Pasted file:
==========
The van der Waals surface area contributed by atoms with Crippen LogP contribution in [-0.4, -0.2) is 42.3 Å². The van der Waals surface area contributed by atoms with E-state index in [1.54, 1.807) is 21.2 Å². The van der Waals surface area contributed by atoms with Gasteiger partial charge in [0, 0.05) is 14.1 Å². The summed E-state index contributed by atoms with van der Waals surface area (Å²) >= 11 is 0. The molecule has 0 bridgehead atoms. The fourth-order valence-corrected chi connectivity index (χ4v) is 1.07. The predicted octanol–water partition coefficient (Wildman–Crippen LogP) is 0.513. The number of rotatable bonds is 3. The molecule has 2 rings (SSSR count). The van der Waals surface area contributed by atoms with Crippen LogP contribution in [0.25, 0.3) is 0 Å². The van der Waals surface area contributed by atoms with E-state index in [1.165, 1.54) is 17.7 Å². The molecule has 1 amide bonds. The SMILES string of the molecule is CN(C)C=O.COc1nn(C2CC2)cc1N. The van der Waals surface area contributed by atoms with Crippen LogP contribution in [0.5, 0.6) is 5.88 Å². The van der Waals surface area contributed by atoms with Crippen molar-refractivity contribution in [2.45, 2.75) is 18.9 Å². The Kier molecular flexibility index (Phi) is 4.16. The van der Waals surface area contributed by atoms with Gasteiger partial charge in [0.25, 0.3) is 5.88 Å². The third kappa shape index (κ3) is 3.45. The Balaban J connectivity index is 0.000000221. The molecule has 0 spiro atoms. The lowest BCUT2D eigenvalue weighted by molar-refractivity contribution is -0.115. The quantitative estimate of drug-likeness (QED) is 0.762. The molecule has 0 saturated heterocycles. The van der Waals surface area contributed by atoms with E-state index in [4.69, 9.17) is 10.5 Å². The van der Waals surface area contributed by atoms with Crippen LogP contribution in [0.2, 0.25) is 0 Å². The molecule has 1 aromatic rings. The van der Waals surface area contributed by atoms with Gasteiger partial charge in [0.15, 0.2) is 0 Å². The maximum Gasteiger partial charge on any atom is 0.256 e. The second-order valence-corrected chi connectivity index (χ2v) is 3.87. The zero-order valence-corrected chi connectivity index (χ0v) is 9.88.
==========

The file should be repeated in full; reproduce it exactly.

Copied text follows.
The van der Waals surface area contributed by atoms with Crippen LogP contribution in [-0.4, -0.2) is 42.3 Å². The van der Waals surface area contributed by atoms with E-state index in [1.54, 1.807) is 21.2 Å². The van der Waals surface area contributed by atoms with Gasteiger partial charge in [0, 0.05) is 14.1 Å². The summed E-state index contributed by atoms with van der Waals surface area (Å²) >= 11 is 0. The molecule has 0 bridgehead atoms. The fourth-order valence-corrected chi connectivity index (χ4v) is 1.07. The predicted octanol–water partition coefficient (Wildman–Crippen LogP) is 0.513. The number of rotatable bonds is 3. The molecule has 2 rings (SSSR count). The van der Waals surface area contributed by atoms with Crippen LogP contribution in [0.25, 0.3) is 0 Å². The van der Waals surface area contributed by atoms with E-state index in [1.165, 1.54) is 17.7 Å². The molecule has 1 amide bonds. The SMILES string of the molecule is CN(C)C=O.COc1nn(C2CC2)cc1N. The van der Waals surface area contributed by atoms with Crippen LogP contribution in [0.5, 0.6) is 5.88 Å². The van der Waals surface area contributed by atoms with Crippen molar-refractivity contribution in [2.45, 2.75) is 18.9 Å². The Kier molecular flexibility index (Phi) is 4.16. The van der Waals surface area contributed by atoms with Gasteiger partial charge in [0.25, 0.3) is 5.88 Å². The third kappa shape index (κ3) is 3.45. The Balaban J connectivity index is 0.000000221. The molecule has 0 spiro atoms. The lowest BCUT2D eigenvalue weighted by molar-refractivity contribution is -0.115. The quantitative estimate of drug-likeness (QED) is 0.762. The molecule has 0 saturated heterocycles. The van der Waals surface area contributed by atoms with E-state index in [4.69, 9.17) is 10.5 Å². The van der Waals surface area contributed by atoms with Crippen LogP contribution in [0.2, 0.25) is 0 Å². The molecule has 1 aromatic rings. The van der Waals surface area contributed by atoms with Gasteiger partial charge in [0.15, 0.2) is 0 Å². The maximum Gasteiger partial charge on any atom is 0.256 e. The second-order valence-corrected chi connectivity index (χ2v) is 3.87. The zero-order valence-corrected chi connectivity index (χ0v) is 9.88.